Single-take movies or sequences, by definition, appear as one take. The camera focuses on disparate elements within the frame by which separate shots are edited together, or camera movements are maneuvered discreetly so that the editing can be hidden. Or the simplest of options – shoot the sequences in the dark so that it is impossible to make out the editing of the separate shots. At this point, when movies like Sam Mendes’ 1917, James Nunn’s One Shot, and not to mention innumerable one-shot action sequences in other movies like David Leitch’s Atomic Blonde, exist, it is abundantly clear that the secret sauce of making a single-take film is to ensure that the editing remains discreet. The appearance of the single take matters, and the aesthetic value of this single take is further heightened because the sequence is shot without utilizing shaky cam, or without the camera roaming about throughout the room trying to capture wider shots of the carnage. Single-take movies are supposed to exercise technical proficiency, restraint, and steady filmmaking. These are features completely absent in “Carter.”
The plot of “Carter” is a mash-up of various genres thrown together in a blender to make a sludge of a film. The synopsis on Netflix’s official site states that the film is about a man who wakes up without any prior memories. The man hears a mysterious voice in his ears that convinces him to carry out a hostage rescue mission that is obviously going to be filled with dangers. It is less than a tenth of the movie’s plot, which involves a mysterious espionage mission caused by strife between North and South Korea, which has already courted interested parties like the CIA, and that is all connected to a pandemic that has originated from the DMZ, suspected to be caused by a virus released by a fringe organization within the North Korean ranks. The virus also causes people to behave in a zombie-like manner. There is also Carter’s own missing identity, a kidnapping that he has to thwart, and that is nothing compared to the action sequences.
The single-take feature of the film is the furthest thing from being discreet. On the contrary, the editing of the different scenes to maintain the illusion of a single sequence is so obvious that you would be forgiven for wondering whether a framerate was skipped. If you are wondering whether the zoomed-in frame of Carter hiding behind a bus feels significantly more computer-generated than the actual shot, that is because it is computer-generated. The action scenes in “Carter” are a mix of visceral violence where the blood is digitized; drone cameras zooming through an entire area; shaky cams trying hard to capture all the moves of the hand-to-hand combat; and action scenes shot with a green screen background, evoking the feeling of watching a fight against poorly rendered special effects. All these differing forms of action “spectacle” are then poorly spliced together, such that they barely evoke the feeling of watching a single take. It just begs the question—why not just do a normally edited action film? As showcased in this Netflix original, “Carter” would be praised for being an ambitious spectacle if it was viewed as a fan film or a YouTube experiment, but as a movie being advertised as a Netflix original, it feels like a huge misfire. Consider a direct-to-video film like One Shot. It employs minimal CGI and adheres to the fundamental tenet of a single-take action film-the action sequences are well executed, giving the gimmick a fine execution. In movies like these, the stories tend to be simple, so the focus lies in the execution of the gimmick. “Carter” also suffers because of a complicated plot consisting of haphazard splicing of different genres, resulting in a slapdash execution. It’s not a coincidence that the one-take sequences in the movie are most effective when the camera remains steady while conversations are occurring. It is laughable during moments where collisions occur, and characters are supposed to fly out of their cars or their vehicles and hit the pavement, or barely miss. The transition from a human body to a rubbery CGI model is exceedingly visible and extremely jarring.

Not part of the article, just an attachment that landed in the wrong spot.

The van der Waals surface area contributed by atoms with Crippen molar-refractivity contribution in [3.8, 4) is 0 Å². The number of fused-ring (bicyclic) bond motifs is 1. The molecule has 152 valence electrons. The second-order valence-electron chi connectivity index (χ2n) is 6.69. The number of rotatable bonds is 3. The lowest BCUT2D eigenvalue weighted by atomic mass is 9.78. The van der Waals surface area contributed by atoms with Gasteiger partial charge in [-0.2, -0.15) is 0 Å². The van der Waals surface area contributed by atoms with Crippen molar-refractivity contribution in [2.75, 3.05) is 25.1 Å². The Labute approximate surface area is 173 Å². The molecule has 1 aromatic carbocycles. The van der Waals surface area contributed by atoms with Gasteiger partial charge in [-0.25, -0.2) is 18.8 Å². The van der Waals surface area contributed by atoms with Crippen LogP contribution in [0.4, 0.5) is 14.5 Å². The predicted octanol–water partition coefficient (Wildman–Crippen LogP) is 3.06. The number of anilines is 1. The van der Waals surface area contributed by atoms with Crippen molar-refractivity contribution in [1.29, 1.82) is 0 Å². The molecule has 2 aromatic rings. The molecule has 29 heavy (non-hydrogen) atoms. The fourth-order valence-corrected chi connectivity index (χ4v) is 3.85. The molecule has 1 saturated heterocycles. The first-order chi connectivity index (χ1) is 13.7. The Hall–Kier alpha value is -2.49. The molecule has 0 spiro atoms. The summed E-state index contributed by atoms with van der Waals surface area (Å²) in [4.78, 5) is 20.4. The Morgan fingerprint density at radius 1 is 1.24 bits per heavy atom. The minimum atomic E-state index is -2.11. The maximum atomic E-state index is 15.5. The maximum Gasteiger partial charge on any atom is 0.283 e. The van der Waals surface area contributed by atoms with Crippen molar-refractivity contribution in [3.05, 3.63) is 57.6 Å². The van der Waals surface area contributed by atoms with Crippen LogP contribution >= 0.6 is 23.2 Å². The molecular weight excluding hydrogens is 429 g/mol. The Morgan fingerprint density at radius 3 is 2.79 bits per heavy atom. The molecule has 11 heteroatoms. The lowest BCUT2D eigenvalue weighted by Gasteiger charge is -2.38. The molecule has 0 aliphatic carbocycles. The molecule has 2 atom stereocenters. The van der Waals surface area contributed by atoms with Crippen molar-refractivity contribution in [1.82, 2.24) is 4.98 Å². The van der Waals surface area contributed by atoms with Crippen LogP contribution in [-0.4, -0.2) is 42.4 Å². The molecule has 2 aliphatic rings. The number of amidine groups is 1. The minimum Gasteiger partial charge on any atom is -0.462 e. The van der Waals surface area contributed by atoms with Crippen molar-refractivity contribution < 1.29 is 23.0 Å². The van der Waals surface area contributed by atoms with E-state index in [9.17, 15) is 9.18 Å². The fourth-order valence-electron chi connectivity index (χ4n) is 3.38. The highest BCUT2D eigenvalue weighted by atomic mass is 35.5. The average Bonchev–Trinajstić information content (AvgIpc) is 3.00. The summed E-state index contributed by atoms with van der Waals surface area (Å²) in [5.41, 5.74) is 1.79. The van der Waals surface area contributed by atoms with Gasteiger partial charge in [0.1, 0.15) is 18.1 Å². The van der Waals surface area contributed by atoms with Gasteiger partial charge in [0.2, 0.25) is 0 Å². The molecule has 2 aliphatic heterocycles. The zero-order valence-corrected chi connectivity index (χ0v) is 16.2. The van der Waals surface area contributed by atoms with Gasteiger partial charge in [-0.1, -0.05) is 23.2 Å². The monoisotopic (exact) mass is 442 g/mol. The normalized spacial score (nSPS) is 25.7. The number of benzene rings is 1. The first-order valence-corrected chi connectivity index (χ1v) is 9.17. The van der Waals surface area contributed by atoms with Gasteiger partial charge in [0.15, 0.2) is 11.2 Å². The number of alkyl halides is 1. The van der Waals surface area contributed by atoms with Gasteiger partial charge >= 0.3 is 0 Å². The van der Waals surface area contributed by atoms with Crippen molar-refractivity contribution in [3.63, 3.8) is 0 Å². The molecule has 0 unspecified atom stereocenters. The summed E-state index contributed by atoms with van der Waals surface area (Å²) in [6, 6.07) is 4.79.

It would have been salvageable if “Carter” managed to flesh out or elicit some level of emotion from its protagonists or supporting cast. But other than Joo-Won’s stoic acting as the secret agent Carter, who has lost his memory and is now on a mission to regain it, there isn’t much of a performance that leaves a mark. It might be because, after the tenth or twelfth poorly edited or rendered action sequence, the emotional sequences just fail to connect, even as the action scenes grow significantly larger and more ridiculous in scope. The final sequence, consisting of two helicopters, a train, and a jeep, is a sight to behold, if only to realize what it could have been if executed better and the director had abandoned the single-take gimmick. There is even a tease at the end for a sequel, which feels more audacious than the movie itself. In hindsight, calling “Carter” a parody of a single-take action sequence-heavy film would be a gross misconception because a parody, by its definition, is a tongue-in-cheek endeavor. It is the complete opposite of the film’s sincerity in appearing as a serious and cool action movie but failing miserably, not because of the low-budget CGI, but because ambition trumped competency and style completely brushed over the substance.
“Carter” is a 2022 South Korean Action Thriller film streaming on Netflix with subtitles.